Avoid Nordstrom, Buy These 2 Department Retail Stocks Instead

David is a member of The Motley Fool Blog Network -- entries represent the personal opinion of the blogger and are not formally edited.

J.C. Penney and its downfall has sucked up all of the attention in the department retail sector over the past year or so. With so much potential missed, investors have had their hopes dashed. However, there are still undervalued investments within this industry. I recommend buying a mixture of cheap momentum plays and beaten-down stocks. Below, I review 3 stocks with this recommendation in mind.

Why You Should Buy Kohl's (NYSE: KSS)

At a respective 10x and 8.9x past and forward earnings, Kohl's is now exceptionally cheap. To put this into perspective, the average industry PE multiple is 18.1x. Not surprisingly, analysts have been trying to communicate this point to the market. In mid-September, Deutsche Bank came out with a "buy" rating and a $62 price target. This is more than a 40% premium to the prevailing price! Analysts forecast 9.3% annual EPS growth over the next 5 years and this comes on top of a 2.9% dividend yield.

Assuming Kohl's meets expectations, 2016 EPS will come out to $6.39. At a multiple of 14x, this translates to a future stock value of $89.46. This means annual average returns of more than 23%--a terrific amount. Discounting backwards by 10% yield a present value of $55.55, which provides a healthy margin of safety should the company fail to generate the kind of growth it is expected for.

No matter how good a company looks in terms of valuation, it's always risky to invest if the underlying business is weak. Fortunately, that is not the case for Kohl's. It has a stellar return on invested capital of 12.1%, and it's high growth rate is not being driven by greater leverage--the long-term debt to equity ratio is around half of peer's. In terms of operations, the company delivers around 200 bps greater operating margins than the industry average and is 30% more efficient in terms of assets per employee. While free cash flow has remained relatively steady over the past two years at around $937 million and November sales were disappointing (comps and online revenues fell a respective 5.6% and 5.9%), the double-digit share drop was way overblown, says a Jefferies sell-side analyst. In fact, it was the firm's worst market day since 2012.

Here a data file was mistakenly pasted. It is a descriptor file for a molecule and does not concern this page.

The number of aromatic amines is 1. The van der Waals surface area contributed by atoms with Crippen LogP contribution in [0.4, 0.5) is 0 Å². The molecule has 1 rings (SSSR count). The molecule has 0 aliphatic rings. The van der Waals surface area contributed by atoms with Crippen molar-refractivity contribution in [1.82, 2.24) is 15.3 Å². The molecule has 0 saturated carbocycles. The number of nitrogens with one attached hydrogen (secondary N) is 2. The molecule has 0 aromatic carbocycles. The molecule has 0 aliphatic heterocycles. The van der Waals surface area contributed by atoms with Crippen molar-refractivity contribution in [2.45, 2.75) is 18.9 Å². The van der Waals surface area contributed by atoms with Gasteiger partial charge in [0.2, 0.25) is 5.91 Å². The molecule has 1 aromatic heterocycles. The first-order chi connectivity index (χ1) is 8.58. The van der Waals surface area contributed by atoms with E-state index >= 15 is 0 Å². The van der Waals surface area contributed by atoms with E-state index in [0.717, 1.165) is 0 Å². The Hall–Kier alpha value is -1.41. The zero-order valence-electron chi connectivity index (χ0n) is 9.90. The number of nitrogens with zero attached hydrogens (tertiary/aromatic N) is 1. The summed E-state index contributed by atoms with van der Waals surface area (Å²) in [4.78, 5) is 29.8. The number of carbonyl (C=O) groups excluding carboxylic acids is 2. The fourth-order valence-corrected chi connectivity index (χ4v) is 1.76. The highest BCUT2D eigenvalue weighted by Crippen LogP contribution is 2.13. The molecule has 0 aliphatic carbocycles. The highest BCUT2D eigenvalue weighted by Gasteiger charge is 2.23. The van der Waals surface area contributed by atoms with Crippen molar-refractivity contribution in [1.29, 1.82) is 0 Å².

Nordstrom (NYSE: JWN) Vs. Dillard's (NYSE: DDS)

Nordstrom, a higher-end apparel store, trades at 15.9x past earnings. But Dillard's, which is cheaper on a PE multiple of 13.4x, is rated much worse on the Street. Should you ignore the Street's opinion and preferentially buy the latter?

In my view, you should. Though Dillard's has more than doubled (up 110.9%) from the 52-week low and is now at its all-time high, it still pays the cost of buying the shares in just less than 10 years, assuming no growth. What attracts me so much to the company, however, is it's impressive performance. Third quarter comparable stores were up 5%, while expenses were held down to drive a 40 bps expansion in margins. Dillar'ds strategy to target a market between Macy's and Nordstrom has clearly worked out well, to say the least: profit of $0.63 per share is almost double the same quarter last year.

Nordstrom is forecasted for 12.3% annual EPS growth over the next 5 years. Assuming Nordstrom meets expectations, 2016 EPS will come out to $5.62. At a multiple of 14x, this translates to a future stock value of $78.68. Discounting backwards by 10% yields a present value of $48.85. This means the company is around 7% overvalued. With Dillard's delivering strong results and still trading at a multiples discount, I thus strongly encourage buying it over Nordstrom.

TakeoverAnalyst has no positions in the stocks mentioned above. The Motley Fool owns shares of Dillard's. Try any of our Foolish newsletter services free for 30 days. We Fools may not all hold the same opinions, but we all believe that considering a diverse range of insights makes us better investors. The Motley Fool has a disclosure policy. Is this post wrong? Click here. Think you can do better? Join us and write your own!

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